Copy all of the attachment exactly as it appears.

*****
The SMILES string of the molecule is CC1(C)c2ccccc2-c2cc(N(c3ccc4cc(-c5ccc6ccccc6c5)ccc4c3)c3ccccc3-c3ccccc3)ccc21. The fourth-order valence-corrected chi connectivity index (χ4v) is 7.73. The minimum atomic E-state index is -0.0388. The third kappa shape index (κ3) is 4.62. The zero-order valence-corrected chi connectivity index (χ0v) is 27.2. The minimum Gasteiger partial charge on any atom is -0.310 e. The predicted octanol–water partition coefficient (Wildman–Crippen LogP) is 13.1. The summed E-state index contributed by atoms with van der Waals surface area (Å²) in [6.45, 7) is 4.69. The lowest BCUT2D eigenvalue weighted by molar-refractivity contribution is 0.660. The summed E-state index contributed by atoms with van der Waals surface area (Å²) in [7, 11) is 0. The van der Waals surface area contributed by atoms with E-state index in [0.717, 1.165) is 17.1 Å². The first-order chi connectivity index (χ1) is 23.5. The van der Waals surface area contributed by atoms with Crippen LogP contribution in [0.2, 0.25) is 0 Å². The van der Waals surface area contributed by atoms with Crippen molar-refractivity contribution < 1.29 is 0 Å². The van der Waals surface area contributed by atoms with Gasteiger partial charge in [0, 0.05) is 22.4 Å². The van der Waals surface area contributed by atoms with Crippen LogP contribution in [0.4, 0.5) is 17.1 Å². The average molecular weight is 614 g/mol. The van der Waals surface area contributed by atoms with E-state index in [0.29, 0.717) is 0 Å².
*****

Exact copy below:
The SMILES string of the molecule is CC1(C)c2ccccc2-c2cc(N(c3ccc4cc(-c5ccc6ccccc6c5)ccc4c3)c3ccccc3-c3ccccc3)ccc21. The fourth-order valence-corrected chi connectivity index (χ4v) is 7.73. The minimum atomic E-state index is -0.0388. The third kappa shape index (κ3) is 4.62. The zero-order valence-corrected chi connectivity index (χ0v) is 27.2. The minimum Gasteiger partial charge on any atom is -0.310 e. The predicted octanol–water partition coefficient (Wildman–Crippen LogP) is 13.1. The summed E-state index contributed by atoms with van der Waals surface area (Å²) in [6.45, 7) is 4.69. The lowest BCUT2D eigenvalue weighted by molar-refractivity contribution is 0.660. The summed E-state index contributed by atoms with van der Waals surface area (Å²) in [7, 11) is 0. The van der Waals surface area contributed by atoms with E-state index in [0.717, 1.165) is 17.1 Å². The first-order chi connectivity index (χ1) is 23.5. The van der Waals surface area contributed by atoms with Crippen LogP contribution in [0.2, 0.25) is 0 Å². The van der Waals surface area contributed by atoms with Crippen molar-refractivity contribution < 1.29 is 0 Å². The van der Waals surface area contributed by atoms with Gasteiger partial charge in [0, 0.05) is 22.4 Å². The van der Waals surface area contributed by atoms with Crippen LogP contribution in [0.4, 0.5) is 17.1 Å². The average molecular weight is 614 g/mol. The van der Waals surface area contributed by atoms with E-state index in [0.29, 0.717) is 0 Å².